Vaccine experts -- including those who serve on advisory committees for the US Food and Drug Administration and the US Centers for Disease Control and Prevention -- have questions about data released Monday by AstraZeneca about its Covid-19 vaccine.
In a press release Monday, the pharmaceutical giant announced that its vaccine is on average 70% effective. However, the company did not state the data that led them to that conclusion.
"Absent knowing this, it's hard to know the significance of their findings," said Dr. Paul Offit, a member of the FDA's Vaccines and Related Biological Products Advisory Committee, which will review Covid-19 vaccines before they are put on the market.
When two other pharmaceutical companies, Pfizer and Moderna, released their efficacy results earlier this month, they did include the data that led to their results.
In its Monday press release, AstraZeneca presented an analysis of 23,000 participants in its Phase 3 trial.
Some participants received the Covid-19 vaccine, while others received a different kind of vaccine or placebo injections — shots of saline that do nothing.
Then an independent board of experts determined to what extent the group that received the Covid-19 vaccine was protected against the disease.
In its press release, AstraZeneca said a total of 131 study participants developed Covid-19 but did not say how many of those people had received the Covid-19 vaccine and how many did not.
AstraZeneca is running the vaccine trials in collaboration with the University of Oxford in the UK. Spokespeople for the company and the university did not respond to questions from CNN on Monday.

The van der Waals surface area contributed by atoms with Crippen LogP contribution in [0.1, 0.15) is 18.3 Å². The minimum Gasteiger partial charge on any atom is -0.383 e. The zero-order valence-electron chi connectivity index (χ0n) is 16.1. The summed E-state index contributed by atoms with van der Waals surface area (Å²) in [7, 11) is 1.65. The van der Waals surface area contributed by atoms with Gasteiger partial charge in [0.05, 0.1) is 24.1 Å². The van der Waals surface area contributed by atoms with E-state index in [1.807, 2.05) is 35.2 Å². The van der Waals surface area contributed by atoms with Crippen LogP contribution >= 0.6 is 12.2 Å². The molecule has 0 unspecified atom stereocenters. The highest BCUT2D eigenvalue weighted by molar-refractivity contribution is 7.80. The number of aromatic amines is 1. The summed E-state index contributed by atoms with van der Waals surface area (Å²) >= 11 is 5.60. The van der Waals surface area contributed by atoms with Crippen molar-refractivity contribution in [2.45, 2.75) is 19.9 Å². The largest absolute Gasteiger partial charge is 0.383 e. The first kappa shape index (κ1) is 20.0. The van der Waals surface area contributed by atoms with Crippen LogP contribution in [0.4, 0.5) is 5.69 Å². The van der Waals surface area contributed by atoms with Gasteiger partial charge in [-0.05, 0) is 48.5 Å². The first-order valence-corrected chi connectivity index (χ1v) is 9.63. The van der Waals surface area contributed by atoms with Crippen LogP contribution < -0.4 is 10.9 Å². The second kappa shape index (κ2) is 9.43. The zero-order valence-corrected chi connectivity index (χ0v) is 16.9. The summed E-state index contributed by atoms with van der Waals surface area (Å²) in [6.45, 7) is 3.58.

The experts also had questions about the safety of the AstraZeneca vaccine.
The AstraZeneca trial was put on hold twice because government regulators were concerned about two study participants who became seriously ill. Regulators later allowed the trial to resume.
"I'd like to know the data specifically about those serious adverse reactions that caused the trial to go on pause," said Dr. William Schaffner, a member of the CDC's Advisory Committee on Immunization Practices, which will also be reviewing the vaccines before they're allowed on the market.
In its press release, AstraZeneca stated that "no serious safety events related to the vaccine have been confirmed" and that the vaccine was "well tolerated."
The experts had another question about the AstraZeneca trial.
Among the study participants who received the Covid-19 vaccine, there were two different dose regimens.
In one regimen, 2,741 participants received a half-dose of the vaccine and then a full dose at least a month later. In the second group, 8,895 participants received a full dose followed by another full dose at least a month later.
The group that received the half-dose initially was 90% protected against Covid-19, and the group that received two full doses was only 62% protected.
One of the lead Oxford researchers, Dr. Adrian Hill, said it would take "probably weeks and months" to understand why the lower dose yielded much better results.
"We don't fully understand that, but there's several ideas around as to how it might work, and we're exploring those," Hill told CNN's Becky Anderson Monday.
Trials for the vaccine are still underway in several countries and will eventually include under 60,000 study participants by the end of the year, according to the AstraZeneca press release.
Dr. Saad Omer, a vaccine specialist at the Yale School of Medicine, noted that the group with the 90% efficacy rate was relatively small -- just 2,741 study participants -- and those results might not hold up when more people are given this regimen.
He noted a lack of clarity about several aspects of AstraZeneca's data.
"I hate to criticize fellow academics, or anyone for that matter, but releasing information like this is like asking us to try and read the tea leaves," Omer said.